First-Ever Study of Abortion Among Asian Populations in U.S. Shows Rates Are Lower Than Most Other Groups

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The Guttmacher Institute today released the first-ever study to detail abortion rates among specific Asian populations in the United States. The study, which focuses on Asian groups in New York City, finds that the abortion rate for Asian women is lower than the rates for most other major ethnic and racial groups.

Asian women make up almost 10% of the U.S. population that may need abortion care. However, little is known about their use of this care because data on abortion have never before been calculated for specific Asian populations in the United States.

This first-of-its-kind study, offering data for New York City, demonstrates that it is possible to accurately measure abortion among U.S. Asian populations, providing important new data about an essential health care service.

Key study findings:

  • During 2014-2015, the abortion rate for Asian women in New York City was 12.6 abortions per 1,000 women ages 15-44 years, lower than the rates for other major racial or ethnic groups (33.8 for all women, 15.7 for White women, 63.5 for Black women and 33.9 for Hispanic women). 
  • Among country-of-origin groups, Indian women had the highest rate (30.5 abortions per 1,000 women), followed by Japanese women (17), Vietnamese women (13), Chinese women (8.8), and Korean women (5.1). 
  • The abortion rate for U.S.-born Asian women was about 1.5 times higher than for foreign-born Asian women, although differences varied by country of origin. For example, the abortion rate for U.S.-born Chinese women was nearly twice as high as that for foreign-born women, while among Japanese women, there was a nearly five-fold difference in the abortion rate between foreign-born and U.S.-born women.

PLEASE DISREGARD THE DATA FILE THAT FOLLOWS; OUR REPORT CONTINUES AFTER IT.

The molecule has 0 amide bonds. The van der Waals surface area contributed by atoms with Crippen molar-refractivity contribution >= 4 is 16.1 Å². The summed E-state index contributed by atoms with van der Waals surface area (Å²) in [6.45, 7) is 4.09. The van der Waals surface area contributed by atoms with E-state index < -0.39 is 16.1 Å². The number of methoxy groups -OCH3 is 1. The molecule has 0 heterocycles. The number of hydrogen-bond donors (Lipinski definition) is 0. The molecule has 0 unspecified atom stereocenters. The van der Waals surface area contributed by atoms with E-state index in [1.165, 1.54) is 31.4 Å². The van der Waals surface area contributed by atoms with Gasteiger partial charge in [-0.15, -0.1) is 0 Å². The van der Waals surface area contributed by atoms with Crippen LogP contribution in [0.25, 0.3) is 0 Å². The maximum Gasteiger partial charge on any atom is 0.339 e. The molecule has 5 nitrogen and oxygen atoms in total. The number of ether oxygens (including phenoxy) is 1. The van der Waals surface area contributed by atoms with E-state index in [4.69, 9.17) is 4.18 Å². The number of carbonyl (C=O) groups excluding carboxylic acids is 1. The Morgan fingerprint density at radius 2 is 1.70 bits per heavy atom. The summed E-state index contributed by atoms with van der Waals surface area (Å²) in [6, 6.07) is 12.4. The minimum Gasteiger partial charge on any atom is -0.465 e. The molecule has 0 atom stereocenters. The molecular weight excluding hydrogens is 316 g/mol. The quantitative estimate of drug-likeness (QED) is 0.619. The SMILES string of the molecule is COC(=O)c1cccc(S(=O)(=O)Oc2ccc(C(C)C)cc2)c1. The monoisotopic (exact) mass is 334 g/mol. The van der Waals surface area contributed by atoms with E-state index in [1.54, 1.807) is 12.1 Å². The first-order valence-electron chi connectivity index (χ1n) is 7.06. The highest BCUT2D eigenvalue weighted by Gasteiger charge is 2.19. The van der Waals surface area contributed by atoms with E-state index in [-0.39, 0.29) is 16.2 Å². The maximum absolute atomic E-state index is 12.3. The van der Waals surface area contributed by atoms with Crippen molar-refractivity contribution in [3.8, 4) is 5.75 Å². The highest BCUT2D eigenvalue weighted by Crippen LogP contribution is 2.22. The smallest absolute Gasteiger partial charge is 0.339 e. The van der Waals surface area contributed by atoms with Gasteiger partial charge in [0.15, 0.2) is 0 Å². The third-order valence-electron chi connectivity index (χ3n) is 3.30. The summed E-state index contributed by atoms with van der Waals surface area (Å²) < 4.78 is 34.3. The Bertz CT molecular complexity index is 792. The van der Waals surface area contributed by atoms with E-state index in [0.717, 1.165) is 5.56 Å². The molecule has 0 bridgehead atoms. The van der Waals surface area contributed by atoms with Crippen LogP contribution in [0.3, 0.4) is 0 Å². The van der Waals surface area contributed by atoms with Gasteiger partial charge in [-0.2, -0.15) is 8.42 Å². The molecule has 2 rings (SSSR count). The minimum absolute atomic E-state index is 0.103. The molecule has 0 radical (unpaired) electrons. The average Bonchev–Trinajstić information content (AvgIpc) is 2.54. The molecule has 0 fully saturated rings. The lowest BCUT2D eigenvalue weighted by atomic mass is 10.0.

• The abortion rate declined or remained steady for nearly all Asian groups from 2011-2015. 

Statement from Guttmacher Senior Research Scientist Sheila Desai:

“Our new study provides crucial data on abortion among specific Asian groups in the United States – data that, up until now, have been missing. Our research found that the abortion rate among Asian women in New York City was lower than the rate among most other racial and ethnic groups. We also found important differences in abortion rates between Asian groups. These differences may reflect varying birth patterns or access to care among groups, but further study is needed.

The abortion rates in this study demonstrate that abortion is common and necessary for all groups, including Asians. Furthermore, Asian women make up a significant proportion of people who want and need abortion care. We must account for these groups’ experiences if we want to better understand and support abortion care and access in the United States.

Barriers to health care – including abortion – are amplified for Asian and other immigrant populations. Expanding the capacity of health care systems in the United States to provide structurally competent, patient-centered, and linguistically diverse health services is essential for accessible and equitable health care, including abortion.”  

Full analysis: Sheila Desia, Mary Huynh, Heidi Jones. Differences in Abortion Rates between Asian Populations by Country of Origin and Nativity Status in New York City, 2011–2015. Int. J. Environ. Res. Public Health 202118(12), 6182;

Reposted with permission from the original.